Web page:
If you’ve played any of the previous games’ multiplayer modes, then you already know most everything you need to about this one’s. The basic deathmatch battles in which you hunt other targets while trying to avoid pursuers is unlike any other online multiplayer experience, and and I would recommend it to anyone who hasn’t tried it as the perfect pallet cleanser between one’s favorite shooters.
AC3 adds a couple of new game types. One is called Wolfpack, in which you and up to three teammates race against a clock to find an assassinate targets, focusing on style and synchronization, making sure each kill is worth as many points as possible so you can move to the next of twenty-five sequences. It’s sort of like this game’s take on a horde mode. It’s fun, but dreadful to play with most people online, since no one likes working as a team because you’re a noob and they’re apparently your dad. There are also gametypes that add capture points and other objectives to team-based modes, but nothing to revolutionary there. The big change in this system is the customization. You can now unlock and change between different looks for your favorite characters in addition to their abilities. The multiplayer overall is a bit tough to get into, if you haven’t played before, but worth a shot if you want something fresh.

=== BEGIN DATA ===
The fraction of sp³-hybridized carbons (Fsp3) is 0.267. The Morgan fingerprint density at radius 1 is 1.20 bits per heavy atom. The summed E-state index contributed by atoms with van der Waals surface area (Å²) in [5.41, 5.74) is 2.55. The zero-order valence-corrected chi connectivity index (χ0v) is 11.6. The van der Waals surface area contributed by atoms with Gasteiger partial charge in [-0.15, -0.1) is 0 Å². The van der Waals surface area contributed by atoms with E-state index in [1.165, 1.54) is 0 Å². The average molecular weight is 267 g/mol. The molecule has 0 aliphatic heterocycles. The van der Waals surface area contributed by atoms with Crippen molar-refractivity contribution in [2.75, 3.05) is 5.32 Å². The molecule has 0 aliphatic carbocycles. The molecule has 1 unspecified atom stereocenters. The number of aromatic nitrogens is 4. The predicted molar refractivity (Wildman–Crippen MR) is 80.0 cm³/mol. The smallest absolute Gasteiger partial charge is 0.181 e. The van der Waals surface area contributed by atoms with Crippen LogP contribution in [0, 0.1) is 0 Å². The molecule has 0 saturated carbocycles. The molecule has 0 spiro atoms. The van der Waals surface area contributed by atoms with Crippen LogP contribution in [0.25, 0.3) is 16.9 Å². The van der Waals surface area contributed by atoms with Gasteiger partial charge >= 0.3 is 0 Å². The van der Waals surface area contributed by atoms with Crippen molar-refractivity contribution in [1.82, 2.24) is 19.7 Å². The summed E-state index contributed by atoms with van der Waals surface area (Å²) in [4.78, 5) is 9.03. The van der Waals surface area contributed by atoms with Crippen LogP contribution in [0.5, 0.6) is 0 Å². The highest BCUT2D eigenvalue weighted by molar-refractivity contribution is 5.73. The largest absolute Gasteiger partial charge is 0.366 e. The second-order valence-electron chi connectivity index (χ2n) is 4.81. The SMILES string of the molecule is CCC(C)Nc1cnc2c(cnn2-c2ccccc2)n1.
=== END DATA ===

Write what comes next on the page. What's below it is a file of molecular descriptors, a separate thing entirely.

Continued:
Overall, Assassin’s Creed III is a great game with nothing I would call a major flaw, but I was just hoping for something more, as the promises about the game had been so great. I would recommend it to anyone who follows the series, and tell anyone who is new to it to go back and start Ezio’s story in the second title. Despite AC3′s short “last time on” intro video and its long tutorial, I think it would still be overwhelming in complexity and underwhelming in narrative to a newcomer. I would also recommend waiting for the PC port to come out later this month, if you can, as I hear those versions have had less bugs the last couple times around, and it would undoubtedly look even better if your computer can handle it. I had a lot of fun with this one, but I am also glad to hear Ubisoft Montreal plans on putting more time between its future releases. I am still in love with the series, but the annualized nature has taken a bit of a toll on at least one in its fan base.
Follow Levi’s thoughts as he tries not to take his Assassins Creed skills into the real world @biggunsfowler.